Off The Charts

Normal.jpeg

We all know people that seem to be conflict prone–they seem to have a tendency to get into it with others at work, socially, in the family, or wherever. 


Is it that they are abnormal or bad people?


Certainly many, if not most people, want to stand out in some fashion or form.


As the shirt says:

“Being normal is boring.”

We all want to be a little different or special.


If we’re the same as the other 7.5 billion people out there, it’s hard to feel that our lives are truly meaningful. 


Yet, being different or abnormal can be a good thing or a bad thing. 


Usually, you can be distinct in your combination of attributes within 1-3 standard deviations around the mean (average) and still be in the range of normal. 


1, 2, and 3 standard deviations equate to 68%, 95%, and 99.7% of the values in a normal bell shaped curve. 


So you can be different and still be considered normal.


The problem usually arises when you are off the charts deviant–and then you become “abnormal.” 


Is abnormal a bad thing?


Not necessarily, but generally extremes of anything can tend to become problems. 


For example, you can fall somewhere in between very generous and very thrifty, but when you go to the extremes of giving it all away or being a miser then that’s usually considered problematic. 


Similarly, you can be curious or indifferent and either of those may be okay, but at the extremes, if you become intrusive or apathetic then that’s a problem.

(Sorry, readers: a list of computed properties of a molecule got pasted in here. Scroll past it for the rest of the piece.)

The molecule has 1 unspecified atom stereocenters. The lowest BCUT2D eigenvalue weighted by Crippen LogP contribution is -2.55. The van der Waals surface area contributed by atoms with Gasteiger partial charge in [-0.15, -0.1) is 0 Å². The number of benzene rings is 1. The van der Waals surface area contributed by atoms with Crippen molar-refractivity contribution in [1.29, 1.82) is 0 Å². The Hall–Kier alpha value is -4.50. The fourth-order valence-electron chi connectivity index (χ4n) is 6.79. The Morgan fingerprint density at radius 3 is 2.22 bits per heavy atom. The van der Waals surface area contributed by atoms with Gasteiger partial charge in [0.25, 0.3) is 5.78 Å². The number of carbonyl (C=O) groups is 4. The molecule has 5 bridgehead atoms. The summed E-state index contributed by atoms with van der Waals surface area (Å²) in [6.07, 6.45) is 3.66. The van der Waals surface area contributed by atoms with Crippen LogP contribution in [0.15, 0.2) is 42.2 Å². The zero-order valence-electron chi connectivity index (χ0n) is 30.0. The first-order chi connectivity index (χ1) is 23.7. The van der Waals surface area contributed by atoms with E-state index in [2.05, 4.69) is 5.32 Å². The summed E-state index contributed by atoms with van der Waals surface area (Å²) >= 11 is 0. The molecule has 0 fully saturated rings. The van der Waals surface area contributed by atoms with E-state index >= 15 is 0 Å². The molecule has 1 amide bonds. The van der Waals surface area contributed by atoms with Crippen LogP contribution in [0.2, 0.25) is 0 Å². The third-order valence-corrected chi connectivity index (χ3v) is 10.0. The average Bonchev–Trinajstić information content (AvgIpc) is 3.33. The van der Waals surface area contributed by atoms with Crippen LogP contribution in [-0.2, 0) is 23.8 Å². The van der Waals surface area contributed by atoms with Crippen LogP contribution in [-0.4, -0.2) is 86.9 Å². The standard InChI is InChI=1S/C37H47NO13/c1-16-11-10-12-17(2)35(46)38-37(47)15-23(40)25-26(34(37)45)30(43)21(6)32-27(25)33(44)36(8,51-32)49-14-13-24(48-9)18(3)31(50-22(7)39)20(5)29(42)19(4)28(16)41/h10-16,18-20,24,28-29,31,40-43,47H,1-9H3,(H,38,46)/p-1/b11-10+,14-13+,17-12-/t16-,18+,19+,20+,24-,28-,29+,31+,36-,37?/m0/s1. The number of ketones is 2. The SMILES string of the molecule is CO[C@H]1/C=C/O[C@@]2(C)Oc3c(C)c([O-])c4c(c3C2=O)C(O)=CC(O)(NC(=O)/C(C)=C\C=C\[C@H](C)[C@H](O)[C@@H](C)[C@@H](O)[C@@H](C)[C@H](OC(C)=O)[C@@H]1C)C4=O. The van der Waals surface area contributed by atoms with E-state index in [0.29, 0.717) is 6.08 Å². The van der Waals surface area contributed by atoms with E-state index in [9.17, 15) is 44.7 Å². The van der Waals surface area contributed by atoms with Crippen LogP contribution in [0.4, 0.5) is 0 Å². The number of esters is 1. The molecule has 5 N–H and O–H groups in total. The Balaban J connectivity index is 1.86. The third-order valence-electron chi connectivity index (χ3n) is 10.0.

So most of the people we deal with are normal in most senses of the word, although they may have traits that take them to the extreme and which can cause conflict or harm. 


Others may have many traits that are extreme and they have severe difficulty functioning at all with other people–they are seriously off the charts. 


Perhaps, that’s where healthcare professionals come in to assist with things like psychotherapy and behavioral modification (or even medications) to help people.


Being completely average is boring, but being off the charts can be dangerous to others who try to be themselves yet also constructively and humanely go along and get along. 😉


(Source Photo: Andy Blumenthal)

Suicide Office To-Dos

Suicide

So at times, organizations send out notices to their staff with self help suggestions or organizational resources that are available.


One such case is for suicide prevention. 


For example, if you are thinking about suicide, perhaps you should contract the employee assistance program.


It’s a good idea to reach out to employees when the messaging is done in a way that makes employees feel they are genuinely cared about and needed, and substantial help is available to them.


People contemplating suicide are in a desperate state of mind and proper handling is nothing less than a life or death situation.


Going to the extreme to make a point for a moment, office reminders about suicide prevention should never be selfish or cavalier, such as:


– Remember to turn the lights out.


– Set your out of office message on.


– Have you done a knowledge transfer to ensure a smooth transition?


If employees are coming away feeling like the organization is just sending out a form message or treating their feelings and situation lightly or in their own interests (such as to remove/reduce liability) that is apt to make things worse and not better.


Please treat employees with genuine dignity, respect, caring, and humanity, and offer them substantive help when they need it.


There are families depending on them and they love and need them. 😉


(Source Photo: here with attribution to Jason Kuffer)